End of lag phase → Time →
Source: Smith and Coast (2013) THE CHALLENGE OF ANTIMICROBIAL RESISTANCE Note that this third estimate refers only to the early (current) phase of AMR. However, the time-path of any particular resistant microorganism tends to have a sigmoid shape (Figure 2). It is virtually flat before resistance begins to appear, but then takes off with the rapid increase in the proportion of resistant organisms, before levelling off as the proportion of resistant strains has reached equilibrium. Worse case scenarios involve moving closer to the upper bound estimate of $9 billion as the proportion of drug-resistant cases increases. The sigmoidal evolution of antimicrobial resistance also highlights the need for policy before the lag phase is complete. 3. DEMAND ALSO MATTERS Media discussion of AMR highlights the supply problem—‘the pipeline'. But just as current discussion on AMR pays insufficient attention to the role of public health and prevention in reducing the death rate from infectious diseases in the past, today we tend to discount the role of public policy in reducing the demand for antibiotics (compare Laxminarayan 2014). Take, for example, the very large between-country and within-country variation in the consumption of antimicrobials. In 2013 Belgians consumed nearly three times as many antibiotics as their Dutch neighbours. Reducing average consumption elsewhere in Europe to the Dutch level would cut the consumption of antibiotics on the continent by almost half. Reducing use in Ireland as a whole today to the rates found in counties Roscommon and Meath would cut aggregate consumption by two-fifths, while reducing U.S. consumption to levels found in the six lowest consuming U.S. states would cut the aggregate by over a quarter. These variations are worth further study, because a more intelligent approach towards antibiotics usage could increase the shelf life of individual treatments and reduce the incidence of AMR. The variation in resistance rates across Europe supports the presumption of a correlation between usage and AMR. The data seem to support this. But reduced usage requires conscious improvements in hospital hygiene and deliberate strategies to reduce dissemination of infections; and such improvements are more easily implemented in some environments than in others. For example, between 2010 and 2014 the MRSA rate per thousand used bed-days in two of Dublin's private hospitals, Vincent's and the Mater, was zero, while in the eponymous adjoining public hospitals the rate averaged 0.85 over the same period. So the trade-offs involved here, while well established, require more statistical precision, articulation and publicity. Measures to curb the use of antimicrobials in agriculture would help too, but face opposition from pharmaceutical companies who rely on big sales after discovery in order to recoup substantial R&D costs, and from producers. Recently, UK Chief Medical Officer Dame Sally Davies singled out the US where four times as many antibiotics are used on animals as on humans and where the authorities are content ‘to work with industry' and to have veterinarians (hardly disinterested parties) supervise drug use. This highlights both the need for and the difficulty of reaching a global solution to a problem where vested interests loom large. There is evidence that health education through nudging can help to reduce demand. A good example is the national campaign in France based on the slogan ‘Les antibiotiques c'est pas automatique' which, it is claimed, led to a reduction of over a quarter in the number of antibiotic prescriptions per head over a five-year period (Sabuncu et al. 2009). Recent randomized control trials of the effect of campaigns directed at outpatients in Sweden and in Los Angeles found that they had a substantial negative effect on usage. However, neither the drop in antibiotics consumption in France—nor the improvement in hand hygiene in Belgium, focus of another nudging campaign in the 2000s—proved lasting, however. In sum, there is something to be said for nudge campaigns, but if they are to be effective they cannot be once-off measures. SOCIAL MARKET FOUNDATION Table 2: Reducing demand Observations Selectively kill bacteria Ongoing; informed by CRISPR biology containing AMR genes Research on genetic composition of E. coli bacteria Genetically engineering Resistance generally Feasible, but politically contentious livestock against infections Fungal and bacterial Phase I ‘strong antibody and T-cell immune responses in healthy adults' [Dec. 2012] (NovaDigm Therapeutics) Nanosponge vaccine Developed at UCSD 2013 Anti-malaria vaccine Path/GSN/Gates, likely launch 2015 Clostridium difficile Heralded as important breakthrough in late 2014 Source: Ó Gráda (2015) Other developments that may help to reduce demand for antibiotics (Table 2) include: Personalised medicine: if this takes off, it should be possible to specify which antibiotics are appropriate to any given person, and thereby reduce usage; Faecal microbiota transplantation (FMT): with clostridium difficile bacteria becoming increasingly drug-resistant, faecal transplants—or ‘crapsules' 6 —emerged in 2014 as a promising alternative therapy for resolving CDI; Vaccines such as NDV-3 (against MRSA) and RTS,S (against malaria) are at an advanced stage, also offer an alternative to antibiotics. More controversially, using CRISPR (clustered regularly interspaced short palindromic repeats) biology could create mosquitoes or livestock with parasite-blocking genes, and thereby prevent malaria or reduce drug usage. Most accounts of the state of the pipeline are unremittingly bleak. Because the history of antibiotics is also a history of antibiotic resistance, maintaining a supply of replacement drugs is essential. Methicillin, developed by Beecham in 1959, followed penicillin in the 1960s as a treatment against Staphylococcus aureus, but the first case of MRSA was diagnosed within a few years (in 1968), and newer drugs replaced methicillin. Artemisinin, the product of a massive research effort on the part of the Chinese in the late 1960s and 1970s, followed the increasingly malaria-resistant drug chloroquine. In 2014 Sanofi announced the delivery of its first batches of semi-synthetic artemisinin to African countries where malaria is endemic. But meanwhile in recent years artemisinin has been meeting some resistance in Southeast Asia. Similarly, as streptomycin resistance in the treatment of tuberculosis became a problem from the late 1940s, more effective THE CHALLENGE OF ANTIMICROBIAL RESISTANCE antibiotics replaced streptomycin in the initial treatment of that disease. The same holds for dozens of other drugs. So resistance is natural and inevitable: it becomes an issue only if the antimicrobial artillery is not being consistently updated. The problem—so we are repeatedly warned—is that the artillery has not been updated. Why the supply of new antibiotics seemed ample to cope with resistant bacterial strains in the 1950s and 1960s, and then practically dried up between then and the end of the millennium, is a bit of a mystery. There is a pervasive impression today that the supply problem is worse now than it was a decade ago. This techno-pessimism, which is not new, is based on a sense that all the ‘easy' discoveries have already been made, and that major pharmaceutical corporations have lost interest because the rewards for generating new drugs are low. The major pharmaceutical companies blame ‘a range of scientific, regulatory, and financial factors'. Table 3: Light at the end of the pipeline? Zyvox (linezolid) Pharmacia/Upjohn Sivextro (tedizolid) Dalvance (dalbavancin) Orbactiv(oritavancin) Eli Lilly/The Medicines Company Zerbaxa (ceftolozane/ Academic/Big Pharma ceftazidime-avibactam Complicated IAIs and AstraZeneca/Forest Note: For further details see Ó Gráda (2015) A closer look at the supply of new antibiotics suggests that technology is not at a standstill, even though the lack of certain kinds of new effective antibiotic is worrisome. As of December 2014, the U.S. FAO's register listed thirty-seven new antibiotic drugs under development. Some, to be sure, are bound to fail and some are only in the early stages of development. But if even half a dozen of these drugs succeed, they would go some way towards alleviating fears of some forms of AMR for a while. A brief review of where we stand in early 2015 is appropriate (Table 3). Not all antibiotic resistances are equally serious: for reasons stated earlier, in high-income countries MRSA is often seen as the gravest threat. But it is simply incorrect to say none of the drugs currently available offers a defense against Staph. aureus or that the pipeline for new drugs targeting Staphs. aureus is dry. In 2014 the FDA approved three such drugs under the 2012 Generating Antibiotic Incentives Now (GAIN) Act. The first two were developed by relatively small SOCIAL MARKET FOUNDATION biotech companies, but acquired by bigger fish in the wake of FDA approval. The third, originally developed by Eli Lilly, failed to gain FDA approval in 2008. In 2009 it was acquired by The Medicines Company, which carried out further trials and whose application to the FDA was successful. The race between these new drugs is now on. For what such numbers are worth, market analysts predict sales of $204 million for Dalvance, $309 million for Orbactiv and $216 million for Sivextro by 2020. A fourth new antibiotic Zerbaxa also won FDA approval in 2014, although it does not claim efficacy against Staph. A. Four new approvals targeting AMR in a year compares favourably with five in the previous decade. Teixobactin, the outcome of a public-private partnership between academic researchers and a privately owned biotech company based in Cambridge, Mass., captured some of the headlines in early 2015. Described as ‘the first new class of antibiotics to be discovered in 30 years', Teixobactin claims to be resistant to resistance. But it has some way to go, clinical trials on humans being a few years away. The estimated number of deaths from malaria worldwide dropped from 875,000 in 2002 to 584,000 in 2013. In 2002 malaria still accounted for 1.8 per cent of all deaths worldwide; a decade later the percentage had fallen to 1 per cent. Antibiotics can claim some of the credit for this, but now there are signs in parts of Southeast Asia of parasite resistance to the main antimicrobial treatment, artemisinin, when used as a stand-alone drug against one type of parasite (Plasmodium falciparum). So far, WHO data reveal no significant increase in reported deaths in the countries at risk, but their data should be regarded as part of what is in effect an early warning system. Here too there are some hopeful signs on the supply front. In July 2014 Novartis described as ‘encouraging' the results of phase II trials on their anti-malarial drug KAE 609, which they aim to have on the market by 2018. In addition, in April 2014 GKN announced Phase III plans for its anti-malarial drug, tafenoquine, which, although designated a ‘breakthrough therapy' by the FDA, has so far received no approval from any drug agency. Meanwhile, PATH and GlaxoSmithKline, with help from the Bill and Melinda Gates Foundation, have developed a rather promising vaccine for malaria, which should be ready for use before the end of 2015. While an imperfect substitute for antibiotics, such a vaccine can help by reducing the demand for antibiotics. The supply-side outlook for MDR-TB is also mildly encouraging. The FDA (in December 2012) and the European Commission (March 2014) have granted conditional approval to Sirturo (bedaquiline) as a treatment for MDR-TB in adult patients. This is the first TB drug to gain FDA approval since the 1960s. Approval is conditional because the drug is highly toxic, and so use is restricted to when there is no effective alternative. Research now focuses on reducing bedaquiline's toxicity. If the outlook on malaria and MRSA is mildly ‘encouraging', the big worry now is ‘nightmare' carbapenem-resistant gram-negative bacteria (CRGNB), against which few therapeutic options exist. Fosfomycin, tigecycline, polymyxin B, and colistin are the last-line-of-defense therapies against CRGNB, but all either have limited effect or entail serious risks. Where such infections are THE CHALLENGE OF ANTIMICROBIAL RESISTANCE a threat, clearly rapid screening, detection, and isolation are crucial. Down the road, carbapenem-resistant bacteria may require more drastic public health interventions. The highly restrictive—and controversial—nature of the FDA's approval for CAZ-AVI (ceftazidime-avibactam) in late 2014 is an indication of gravity of the CRGNB problem. A recent useful appraisal by one industry insider concludes that while ‘novel drugs for bad bugs are emerging' all ‘have some holes in their spectrums against MDR gram-negative pathogens'. The CRGNB danger suggests the need for a pipeline strategy that focuses not on resistance in general, but on where it presents the greatest threat. AMR poses a major challenge to both policy-makers and to scientists. History suggests that the welfare costs of worst-case scenarios such as those broadcast in the media are very high indeed, and these should not be treated lightly. At the same time, history also shows that some of the more apocalyptic scenarios being aired are unlikely, partly because, as in the past, preventive medicine and public health measures can play a major role, partly because the threat should result in the reduced use of antimicrobials, and partly because the commercial opportunities that threats such as AMR offer to inventors and manufacturers. Warnings about antibacterial resistance are not new: Alexander Fleming cautioned in his Nobel Lecture in 1945 that misuse would result in microbes becoming resistant. Warnings reached a new level in the 1990s and a crescendo during the last few years. The dreadful prospect of a post-antimicrobial world where, in the words of Dame Sally Davies, ‘routine operations like hip replacements or organ transplants could be deadly because of the risk of infection' has finally sunk in. But then the point of the war against microbes is not to win it but to stay ahead. Is the situation regarding AMR more serious now than it was five or ten years ago? Perhaps not, for a range of reasons. First, awareness of the problem is much greater. That explains the timing of institutional responses such as the GAIN Act, greatly increased U.S. federal funding, the Harrison Prize, the UK Five Year Antimicrobial Resistance Strategy (with due focus on conservation and stewardship), Jim O'Neill's review of the economic incentives for drug discovery and the joint research initiative announced by the UK Science Minister in July 2014 in the wake of the Prime Minister's warnings. By extending by five years the patent life of new antibiotics that treat serious or life-threatening infections, the U.S. GAIN Act addresses one regulatory uncertainty complained of by Big Pharma (although this entails welfare costs too). A really serious outbreak of some infectious disease would prompt a bigger response from governments. One has only to consider the example of Ebola where two years ago the prospect of a vaccine being developed seemed remote. Yet in late October 2014 the WHO announced plans to begin testing two experimental Ebola vaccines in areas at risk from Ebola. By March 2015 four promising vaccines had been developed. Increasing public awareness of the AMR problem is also beginning to constrain corporate behavior. Second, the big reductions in MRSA resistance in Ireland and the UK over the past decade are evidence of what can be done to arrest resistance in hospital settings at national level. But conservation and sustainability also require global action on aspects such as use in livestock production, surveillance, infection control, and sales promotion. Third, the new drugs pipeline is finally beginning to show more signs of activity than at any point since the 1960s. Three new anti-MRSA drugs have recently appeared on the market; the real worries now are those CRGNBs. SOCIAL MARKET FOUNDATION This suggests the need for a narrower policy focus on where the threat is greatest, rather than on new antibiotics generally. Past experience urges caution about what new antibiotics will emerge from current efforts, how effective they will be, and how long it will be before they too encounter resistance. Yet although the challenge posed by AMR in certain areas is very real and while there is no room for complacency, warnings of ‘AMR apocalypse now' are overdrawn. Acemoglu, Daron and Simon Johnson. 2007. ‘Disease and development: the effect of life expectancy on economic growth', Journal of Political Economy, 115[6]: 925-85. Crafts, N. F. R. 2002. ‘The Human Development Index, 1870-1999: some revised estimates.' European Review of Economic History 6: 395-405. Crafts, Nicholas and Markus Haacker.2003. ‘Welfare implications of HIV/AIDS', IMF Working Davenport, Romola J., Kerry Hickson, and C. Ó Gráda. 2014. Health, wellbeing, and antimicrobial resistance: insights from the past for the present', unpublished. KPMG. 2014. The Global Economic Impact of Anti-microbial Resistance. London: KPMG. Laxminarayan, Ramanan. 2014. Antibiotic resistance: balancing conservation against innovation, Science, 345: 1299, 12 September. Ó Gráda, Cormac. 2015. "Cast back into the dark ages of resistance? The challenge of antimicrobial resistance", public lecture, University of Warwick, 28 April 2015. Prados de la Escosura, Leandro. 2014. ‘Human development as positive freedom: a world view since 1870', The CAGE-Chatham House Series Number 12, February. President's Council of Advisors on Science and Technology. 2014. Report to the President on Combatting Antibiotic Resistance. Sachs, Jeffrey and Pia Malaney. 2002. ‘The economic and social burden of malaria'. Nature 415: 680-65, 7 February. RAND Corporation. 2014. Estimating the Economic Cost of Antimicrobial Resistance. Santa Monica: RAND Corporation. Smith, Richard and Joanna Coast. 2012. The economic burden of antimicrobial resistance: Why it is more serious than current studies suggest. Technical Report. London School of Hygiene & Tropical Medicine, London. Smith, Richard and Joanna Coast. 2013. ‘The true cost of antimicrobial resistance'. British Medical Journal. 346: f1493. WHO. 2014. Antimicrobial Resistance: Global Report on Surveillance 2014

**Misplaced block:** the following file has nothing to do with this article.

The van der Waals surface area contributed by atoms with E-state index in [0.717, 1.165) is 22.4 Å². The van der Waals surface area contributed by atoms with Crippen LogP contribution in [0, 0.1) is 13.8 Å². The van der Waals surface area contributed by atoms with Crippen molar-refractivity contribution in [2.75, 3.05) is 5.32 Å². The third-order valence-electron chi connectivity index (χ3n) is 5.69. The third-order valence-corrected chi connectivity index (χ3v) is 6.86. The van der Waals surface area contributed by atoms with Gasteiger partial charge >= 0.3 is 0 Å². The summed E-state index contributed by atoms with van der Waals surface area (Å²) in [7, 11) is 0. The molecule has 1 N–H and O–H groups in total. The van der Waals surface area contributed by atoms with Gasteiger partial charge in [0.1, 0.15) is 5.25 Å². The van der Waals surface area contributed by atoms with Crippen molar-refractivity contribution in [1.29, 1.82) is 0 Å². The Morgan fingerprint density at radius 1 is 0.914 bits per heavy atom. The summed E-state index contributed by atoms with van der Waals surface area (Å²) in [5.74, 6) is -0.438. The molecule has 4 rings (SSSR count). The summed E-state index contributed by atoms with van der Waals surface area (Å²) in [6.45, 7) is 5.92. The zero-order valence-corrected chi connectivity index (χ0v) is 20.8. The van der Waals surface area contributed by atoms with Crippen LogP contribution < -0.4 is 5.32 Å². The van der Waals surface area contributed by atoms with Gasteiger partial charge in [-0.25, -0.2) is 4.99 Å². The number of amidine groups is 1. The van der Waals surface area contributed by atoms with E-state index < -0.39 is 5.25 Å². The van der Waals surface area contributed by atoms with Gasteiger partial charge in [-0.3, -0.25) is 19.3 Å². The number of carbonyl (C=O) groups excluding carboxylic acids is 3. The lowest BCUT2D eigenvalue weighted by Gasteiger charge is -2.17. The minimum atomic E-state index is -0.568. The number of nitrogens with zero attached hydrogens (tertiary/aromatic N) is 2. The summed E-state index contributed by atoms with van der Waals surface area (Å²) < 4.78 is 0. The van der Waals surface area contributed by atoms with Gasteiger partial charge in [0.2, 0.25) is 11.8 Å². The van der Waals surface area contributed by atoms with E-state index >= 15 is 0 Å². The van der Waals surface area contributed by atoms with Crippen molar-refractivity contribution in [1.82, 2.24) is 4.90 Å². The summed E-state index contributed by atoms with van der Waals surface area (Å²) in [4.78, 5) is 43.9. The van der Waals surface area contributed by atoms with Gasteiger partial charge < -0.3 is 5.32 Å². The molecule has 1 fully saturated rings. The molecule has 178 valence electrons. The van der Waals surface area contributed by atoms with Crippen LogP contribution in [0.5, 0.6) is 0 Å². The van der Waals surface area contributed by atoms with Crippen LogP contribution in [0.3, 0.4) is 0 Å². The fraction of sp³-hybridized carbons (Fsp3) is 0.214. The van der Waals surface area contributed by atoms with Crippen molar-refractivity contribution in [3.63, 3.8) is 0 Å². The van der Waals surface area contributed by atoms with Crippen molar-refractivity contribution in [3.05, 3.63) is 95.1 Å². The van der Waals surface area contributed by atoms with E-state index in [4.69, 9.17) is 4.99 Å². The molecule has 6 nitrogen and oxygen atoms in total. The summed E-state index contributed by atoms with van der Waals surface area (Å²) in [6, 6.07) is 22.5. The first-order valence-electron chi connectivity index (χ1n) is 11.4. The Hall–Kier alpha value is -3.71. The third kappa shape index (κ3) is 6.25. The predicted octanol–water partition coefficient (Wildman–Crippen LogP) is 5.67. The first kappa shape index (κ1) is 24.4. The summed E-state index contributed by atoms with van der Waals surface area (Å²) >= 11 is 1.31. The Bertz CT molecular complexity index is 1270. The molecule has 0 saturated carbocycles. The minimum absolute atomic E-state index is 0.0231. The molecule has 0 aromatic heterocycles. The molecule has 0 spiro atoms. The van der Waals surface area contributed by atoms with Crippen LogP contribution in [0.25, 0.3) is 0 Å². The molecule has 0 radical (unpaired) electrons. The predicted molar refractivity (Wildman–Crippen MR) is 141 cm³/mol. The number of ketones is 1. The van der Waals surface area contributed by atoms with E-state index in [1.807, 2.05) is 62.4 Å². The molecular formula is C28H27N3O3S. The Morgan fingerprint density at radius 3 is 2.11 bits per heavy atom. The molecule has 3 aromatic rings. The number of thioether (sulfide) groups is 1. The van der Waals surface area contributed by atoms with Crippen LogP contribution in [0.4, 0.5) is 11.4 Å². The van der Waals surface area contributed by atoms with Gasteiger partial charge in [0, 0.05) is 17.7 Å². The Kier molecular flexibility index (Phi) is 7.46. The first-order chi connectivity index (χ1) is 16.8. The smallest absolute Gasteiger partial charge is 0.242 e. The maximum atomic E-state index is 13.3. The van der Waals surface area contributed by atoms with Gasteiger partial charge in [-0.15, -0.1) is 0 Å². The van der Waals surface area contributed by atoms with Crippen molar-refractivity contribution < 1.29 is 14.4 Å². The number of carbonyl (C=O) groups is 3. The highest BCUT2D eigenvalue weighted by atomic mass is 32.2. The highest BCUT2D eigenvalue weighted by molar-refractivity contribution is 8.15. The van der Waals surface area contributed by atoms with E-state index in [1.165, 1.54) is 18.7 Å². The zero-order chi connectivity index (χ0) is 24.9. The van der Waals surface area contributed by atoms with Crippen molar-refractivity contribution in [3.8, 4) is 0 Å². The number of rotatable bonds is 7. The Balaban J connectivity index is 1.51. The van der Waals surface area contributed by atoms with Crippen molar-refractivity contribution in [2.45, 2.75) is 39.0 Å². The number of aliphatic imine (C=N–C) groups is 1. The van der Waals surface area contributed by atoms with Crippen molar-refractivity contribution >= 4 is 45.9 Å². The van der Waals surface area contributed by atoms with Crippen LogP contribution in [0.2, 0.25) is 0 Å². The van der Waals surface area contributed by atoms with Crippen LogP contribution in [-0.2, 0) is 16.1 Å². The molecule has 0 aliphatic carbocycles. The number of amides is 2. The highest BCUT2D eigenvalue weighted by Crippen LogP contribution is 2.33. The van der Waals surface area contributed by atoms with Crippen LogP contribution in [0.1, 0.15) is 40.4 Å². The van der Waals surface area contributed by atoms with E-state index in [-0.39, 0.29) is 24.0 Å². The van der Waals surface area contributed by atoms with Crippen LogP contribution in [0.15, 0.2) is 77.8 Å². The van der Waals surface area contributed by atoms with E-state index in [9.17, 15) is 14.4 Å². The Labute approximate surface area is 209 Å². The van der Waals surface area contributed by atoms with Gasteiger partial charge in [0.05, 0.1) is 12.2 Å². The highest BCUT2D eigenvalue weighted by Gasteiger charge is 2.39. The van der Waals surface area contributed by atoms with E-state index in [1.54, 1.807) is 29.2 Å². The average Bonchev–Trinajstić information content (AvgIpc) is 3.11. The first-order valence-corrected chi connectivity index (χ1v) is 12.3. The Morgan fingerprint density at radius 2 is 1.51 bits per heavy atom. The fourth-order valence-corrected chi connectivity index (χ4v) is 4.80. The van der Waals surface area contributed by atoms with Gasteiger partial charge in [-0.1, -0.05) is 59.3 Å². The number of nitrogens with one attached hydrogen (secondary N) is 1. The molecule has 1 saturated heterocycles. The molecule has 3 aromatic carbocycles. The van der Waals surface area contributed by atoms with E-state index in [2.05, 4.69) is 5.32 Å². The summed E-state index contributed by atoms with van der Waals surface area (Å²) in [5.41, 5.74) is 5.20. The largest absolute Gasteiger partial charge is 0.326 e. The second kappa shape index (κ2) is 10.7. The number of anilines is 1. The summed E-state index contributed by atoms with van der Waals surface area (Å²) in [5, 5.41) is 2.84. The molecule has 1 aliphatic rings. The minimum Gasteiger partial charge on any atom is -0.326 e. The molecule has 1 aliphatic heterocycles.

THE CHALLENGE OF ANTIMICROBIAL RESISTANCE 1 This paper draws heavily on joint work with Romola Davenport and Kerry Hickson (2014), but they are not responsible for the views expressed here. 2 The words used by British Prime Minister David Cameron, warning of spreading anti-microbial resistance on 2 July 2014 []. 3 Some economists highlight how infectious diseases hinder economic growth, while others deny any link between health improvements and GDP growth in the past, arguing that the negative economic impact of resultant population growth trumped any direct health benefits (Sachs and Malaney 2002; Acemoglu and Johnson 2007; Weil 2014). But few countries today have yet to embark on the fertility transition, and indeed economic growth tends to reduce fertility. When this endogenous decline in fertility is factored in, the long- run outcome is a clear improvement in GDP per capita. 4 Compare Prados de la Escosura 2014. 5 See, however, Crafts 2002; Crafts and Haacker 2003. 6 New Yorker, ‘The excrement experiment: treating disease with fecal transplants', 1 December 2014; BBC News Magazine, ‘The brave new world of DIY faecal transplant', 26 May 2014